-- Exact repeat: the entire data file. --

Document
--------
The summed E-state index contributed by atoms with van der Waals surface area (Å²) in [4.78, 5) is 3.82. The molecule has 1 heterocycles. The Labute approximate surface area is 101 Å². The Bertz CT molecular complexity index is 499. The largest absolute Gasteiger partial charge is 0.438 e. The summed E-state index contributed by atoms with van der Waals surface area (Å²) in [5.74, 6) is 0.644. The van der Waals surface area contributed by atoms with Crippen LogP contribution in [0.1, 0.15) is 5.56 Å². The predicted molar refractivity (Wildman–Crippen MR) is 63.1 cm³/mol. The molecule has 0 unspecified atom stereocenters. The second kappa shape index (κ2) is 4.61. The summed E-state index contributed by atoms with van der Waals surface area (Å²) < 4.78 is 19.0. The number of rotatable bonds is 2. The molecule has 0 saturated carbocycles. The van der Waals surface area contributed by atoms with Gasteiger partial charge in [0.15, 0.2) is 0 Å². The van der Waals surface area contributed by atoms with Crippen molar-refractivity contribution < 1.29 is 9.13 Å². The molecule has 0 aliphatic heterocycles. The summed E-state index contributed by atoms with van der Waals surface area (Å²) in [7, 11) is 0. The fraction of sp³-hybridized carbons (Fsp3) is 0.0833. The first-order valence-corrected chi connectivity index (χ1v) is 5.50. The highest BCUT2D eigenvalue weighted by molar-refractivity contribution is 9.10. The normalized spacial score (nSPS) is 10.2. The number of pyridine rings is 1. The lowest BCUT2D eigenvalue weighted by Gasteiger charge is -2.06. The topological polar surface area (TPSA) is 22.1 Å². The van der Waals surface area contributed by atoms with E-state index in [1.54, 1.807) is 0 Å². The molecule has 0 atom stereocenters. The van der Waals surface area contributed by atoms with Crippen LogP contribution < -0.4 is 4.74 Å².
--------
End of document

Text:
The summed E-state index contributed by atoms with van der Waals surface area (Å²) in [4.78, 5) is 3.82. The molecule has 1 heterocycles. The Labute approximate surface area is 101 Å². The Bertz CT molecular complexity index is 499. The largest absolute Gasteiger partial charge is 0.438 e. The summed E-state index contributed by atoms with van der Waals surface area (Å²) in [5.74, 6) is 0.644. The van der Waals surface area contributed by atoms with Crippen LogP contribution in [0.1, 0.15) is 5.56 Å². The predicted molar refractivity (Wildman–Crippen MR) is 63.1 cm³/mol. The molecule has 0 unspecified atom stereocenters. The second kappa shape index (κ2) is 4.61. The summed E-state index contributed by atoms with van der Waals surface area (Å²) < 4.78 is 19.0. The number of rotatable bonds is 2. The molecule has 0 saturated carbocycles. The van der Waals surface area contributed by atoms with Gasteiger partial charge in [0.15, 0.2) is 0 Å². The van der Waals surface area contributed by atoms with Crippen molar-refractivity contribution < 1.29 is 9.13 Å². The molecule has 0 aliphatic heterocycles. The summed E-state index contributed by atoms with van der Waals surface area (Å²) in [7, 11) is 0. The fraction of sp³-hybridized carbons (Fsp3) is 0.0833. The first-order valence-corrected chi connectivity index (χ1v) is 5.50. The highest BCUT2D eigenvalue weighted by molar-refractivity contribution is 9.10. The normalized spacial score (nSPS) is 10.2. The number of pyridine rings is 1. The lowest BCUT2D eigenvalue weighted by Gasteiger charge is -2.06. The topological polar surface area (TPSA) is 22.1 Å². The van der Waals surface area contributed by atoms with E-state index in [1.54, 1.807) is 0 Å². The molecule has 0 atom stereocenters. The van der Waals surface area contributed by atoms with Crippen LogP contribution < -0.4 is 4.74 Å².